Tantalizing Talk About Teaching with Technology
By Roz Seymour and Jeanne Sewell
Seymour, R. & Sewell, J. (October, 2007). Editorial: Tantalizing Talk About Teaching with Technology. Online Journal of Nursing Informatics (OJNI), 11, (3) [Online]. Available at http://ojni.org/11_3/roz.htm
Note: Anytime an instructor creates a learning module, teaching/learning theory should drive the design process. Any software used in the design process is simply a tool.
http://www.adobe.com/products/captivate on this site you will find a description of Adobe’s Captivate. They claim that it “enables anyone to rapidly create powerful and engaging simulations, scenario-based training, and robust quizzes….”
worked with Captivate for a couple of hours last week. The learning
curve was very short – I was able to create a short Flash
simulation in about 30 minutes. The software allows for closed
captioning, audio, embedded video. The software allowed me to create
animations and interactive simulations. I was also able to create
graded self-test quizzes with a variety of answer choices – and
feedback for student performance. The “branching”
function allowed the student to be remediated or accelerated
according to performance.
http://www.techsmith.com/camtasia.asp?CMP=KgoogleCStmhome on this page is yet another tool for online teaching. They claim that it will allow you to: “Easily record your screen to create compelling training, demo, and presentation videos … without ever leaving your desk.”
This text from the nurse educator list serve has much to say about elearning. I quote “My full-time job is to create interactive eLearning resources for students. I strongly recommend that people interested in creating interactive eLearning modules do NOT start with a tool such as Captivate or Camtasia - - start with learning objectives and then select the tool that will best assist the learner to meet the objectives. These products really encourage people to create recorded lectures that just deliver content. It is, of course, possible to create good instruction with these products, but without a strong understanding of the three main uses of technology in instruction (content delivery, interaction, and assessment), what usually happens is people develop really snazzy film strips.
Good eLearning MUST be interactive. Students must interact with the material (and remember, clicking isn't interaction; thinking is) - they must engage their minds in some problem-solving, and preferably, they should interact with other people over the material. They should also assess what they've learned.
A good, concise intro to eLeraning is M. David Merrill's Five-Star Instruction: http://id2.usu.edu/5Star/Index.htm . Just reading the description of instruction the 5-star method applies to inspires me to reach beyond tell-and-ask, knowledge-level modules to create modules that require application and synthesis of the content being presented.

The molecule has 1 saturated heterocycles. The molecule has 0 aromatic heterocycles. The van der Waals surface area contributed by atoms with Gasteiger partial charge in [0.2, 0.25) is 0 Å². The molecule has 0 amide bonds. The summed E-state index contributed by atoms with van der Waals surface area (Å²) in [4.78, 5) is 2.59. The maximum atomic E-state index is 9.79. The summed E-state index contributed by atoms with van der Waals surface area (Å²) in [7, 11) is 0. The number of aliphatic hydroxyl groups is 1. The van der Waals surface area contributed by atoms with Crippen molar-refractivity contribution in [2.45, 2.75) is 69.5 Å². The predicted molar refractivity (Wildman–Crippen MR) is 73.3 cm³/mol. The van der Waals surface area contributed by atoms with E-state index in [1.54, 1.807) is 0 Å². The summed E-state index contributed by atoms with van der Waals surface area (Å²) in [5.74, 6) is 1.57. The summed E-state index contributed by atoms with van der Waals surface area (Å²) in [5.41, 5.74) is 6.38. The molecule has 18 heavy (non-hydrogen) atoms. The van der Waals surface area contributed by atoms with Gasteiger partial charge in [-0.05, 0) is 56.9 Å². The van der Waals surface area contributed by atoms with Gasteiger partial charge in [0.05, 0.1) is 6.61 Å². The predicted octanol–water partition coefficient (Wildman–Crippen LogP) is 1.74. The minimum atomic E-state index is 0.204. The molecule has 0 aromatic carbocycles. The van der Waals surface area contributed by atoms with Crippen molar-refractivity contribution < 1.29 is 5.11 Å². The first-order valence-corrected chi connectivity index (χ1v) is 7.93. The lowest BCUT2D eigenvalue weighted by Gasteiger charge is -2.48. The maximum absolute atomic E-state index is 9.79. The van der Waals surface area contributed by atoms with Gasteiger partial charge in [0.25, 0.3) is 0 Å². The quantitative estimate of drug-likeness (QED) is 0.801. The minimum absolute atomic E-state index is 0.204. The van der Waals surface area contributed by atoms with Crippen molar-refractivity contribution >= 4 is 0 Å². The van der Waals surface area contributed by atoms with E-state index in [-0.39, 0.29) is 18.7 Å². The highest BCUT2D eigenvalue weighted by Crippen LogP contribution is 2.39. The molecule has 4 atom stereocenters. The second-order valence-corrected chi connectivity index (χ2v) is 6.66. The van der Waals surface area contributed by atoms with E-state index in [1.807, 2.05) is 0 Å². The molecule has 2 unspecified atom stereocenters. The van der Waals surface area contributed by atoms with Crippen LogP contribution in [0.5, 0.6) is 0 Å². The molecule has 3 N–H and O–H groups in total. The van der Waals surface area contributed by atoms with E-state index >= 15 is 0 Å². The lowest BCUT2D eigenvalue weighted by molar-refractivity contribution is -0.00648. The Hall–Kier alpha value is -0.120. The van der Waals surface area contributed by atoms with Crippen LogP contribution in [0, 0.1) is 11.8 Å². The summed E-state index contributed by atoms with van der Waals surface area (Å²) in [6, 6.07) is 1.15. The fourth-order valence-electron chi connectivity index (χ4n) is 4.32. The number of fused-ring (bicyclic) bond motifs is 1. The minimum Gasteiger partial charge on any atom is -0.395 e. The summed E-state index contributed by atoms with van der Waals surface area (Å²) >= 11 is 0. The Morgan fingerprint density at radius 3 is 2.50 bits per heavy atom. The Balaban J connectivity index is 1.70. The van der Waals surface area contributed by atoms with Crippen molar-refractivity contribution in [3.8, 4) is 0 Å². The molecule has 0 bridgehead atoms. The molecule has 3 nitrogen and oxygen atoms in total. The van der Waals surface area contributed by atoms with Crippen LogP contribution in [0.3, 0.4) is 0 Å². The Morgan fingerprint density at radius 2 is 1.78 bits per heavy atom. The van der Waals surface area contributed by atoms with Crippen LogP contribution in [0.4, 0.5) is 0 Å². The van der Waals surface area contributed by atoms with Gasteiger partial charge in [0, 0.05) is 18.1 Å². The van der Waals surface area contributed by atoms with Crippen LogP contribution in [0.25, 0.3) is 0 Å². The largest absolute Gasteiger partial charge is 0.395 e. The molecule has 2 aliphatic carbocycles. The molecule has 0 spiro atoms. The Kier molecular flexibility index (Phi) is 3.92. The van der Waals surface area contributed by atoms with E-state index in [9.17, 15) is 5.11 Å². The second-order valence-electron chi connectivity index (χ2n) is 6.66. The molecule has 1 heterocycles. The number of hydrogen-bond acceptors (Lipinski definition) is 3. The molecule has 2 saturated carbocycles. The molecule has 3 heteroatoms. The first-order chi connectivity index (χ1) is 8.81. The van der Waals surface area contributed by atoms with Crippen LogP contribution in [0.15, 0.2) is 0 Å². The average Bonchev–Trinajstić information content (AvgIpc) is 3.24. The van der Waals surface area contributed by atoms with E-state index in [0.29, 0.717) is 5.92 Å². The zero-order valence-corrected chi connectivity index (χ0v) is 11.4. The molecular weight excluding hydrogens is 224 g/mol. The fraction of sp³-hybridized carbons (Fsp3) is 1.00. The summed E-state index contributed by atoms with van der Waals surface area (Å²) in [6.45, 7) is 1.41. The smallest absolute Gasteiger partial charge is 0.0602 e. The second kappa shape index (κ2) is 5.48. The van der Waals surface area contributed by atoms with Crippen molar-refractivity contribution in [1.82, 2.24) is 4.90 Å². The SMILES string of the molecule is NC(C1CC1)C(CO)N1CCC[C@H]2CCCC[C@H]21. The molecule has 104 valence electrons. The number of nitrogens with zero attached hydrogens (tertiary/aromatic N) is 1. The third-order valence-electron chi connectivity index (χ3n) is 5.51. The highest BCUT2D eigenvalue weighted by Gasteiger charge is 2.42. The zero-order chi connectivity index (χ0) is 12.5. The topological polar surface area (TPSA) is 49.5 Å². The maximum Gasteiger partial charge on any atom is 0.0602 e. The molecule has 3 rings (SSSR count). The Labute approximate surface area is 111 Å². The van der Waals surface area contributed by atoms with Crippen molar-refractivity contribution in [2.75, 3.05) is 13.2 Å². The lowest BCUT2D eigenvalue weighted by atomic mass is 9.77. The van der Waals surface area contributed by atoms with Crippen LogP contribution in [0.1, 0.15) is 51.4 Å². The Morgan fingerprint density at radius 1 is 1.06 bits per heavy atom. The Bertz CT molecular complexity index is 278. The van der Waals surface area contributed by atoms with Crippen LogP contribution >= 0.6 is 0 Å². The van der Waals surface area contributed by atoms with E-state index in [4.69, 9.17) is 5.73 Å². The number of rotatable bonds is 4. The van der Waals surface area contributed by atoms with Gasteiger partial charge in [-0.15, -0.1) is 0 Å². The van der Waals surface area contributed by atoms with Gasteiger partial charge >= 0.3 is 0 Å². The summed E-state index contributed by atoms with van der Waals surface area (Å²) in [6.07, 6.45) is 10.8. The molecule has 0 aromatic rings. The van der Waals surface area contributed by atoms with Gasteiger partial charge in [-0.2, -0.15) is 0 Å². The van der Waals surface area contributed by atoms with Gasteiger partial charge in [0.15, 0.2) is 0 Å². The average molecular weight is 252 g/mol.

Here are a few examples of some interactive modules developed at the University of Michigan School of Nursing:
At 07:52 AM 8/6/2007, Nursing Educators Discussion List wrote: One of my personal goals for this year is to develop high quality interactive elearning resources for students. I have downloaded the trial versions of Captivate and Camtasia. Are any of you creating interactive elearning resources? If so, please contact me using personal email. Perhaps we can collaborate electronically.
I am impressed with the elearning resources that Emily and others at the University of Michigan designed. The Michigan instructional resources are good examples of materials that can be easily incorporated into an elearning module. Electronic learning resources do not have to be long or complex. A few other examples of excellent resources include:
Outbreak at Watersedge http://www.mclph.umn.edu/watersedge/
Assessing Blood Pressure http://220.127.116.11/bp/bp.html
Boolean Operators http://library.nyu.edu:8000/research/tutorials/boolean/tutorial.html
Emergency Preparedness http://webapps.nursing.vanderbilt.edu/incmcelauncher/
Editor: MERLOT Health Sciences Editorial Board
The Georgia Board of Regents is developing a learning object repository. The plan is to have peer reviewed learning resources of excellent quality available to faculty. Two evaluation criteria under consideration for the review process include Learning Object Review Instrument (LORI) and Sharable Content Object Repositories for Education (SCORE). Georgia (http://florida.theorangegrove.org/usg/logon.do) is modeling their repository after the Florida Orangegrove initiative http://www.theorangegrove.org/.
Nine Ways to Reduce Cognitive Load in Multimedia Learning
Case-based Reasoning and Instructional Design: Using Stories to Support Problem Solving
*The online sites were retrieved on September 14, 2007 and at that time they reflected the content cited in this editorial.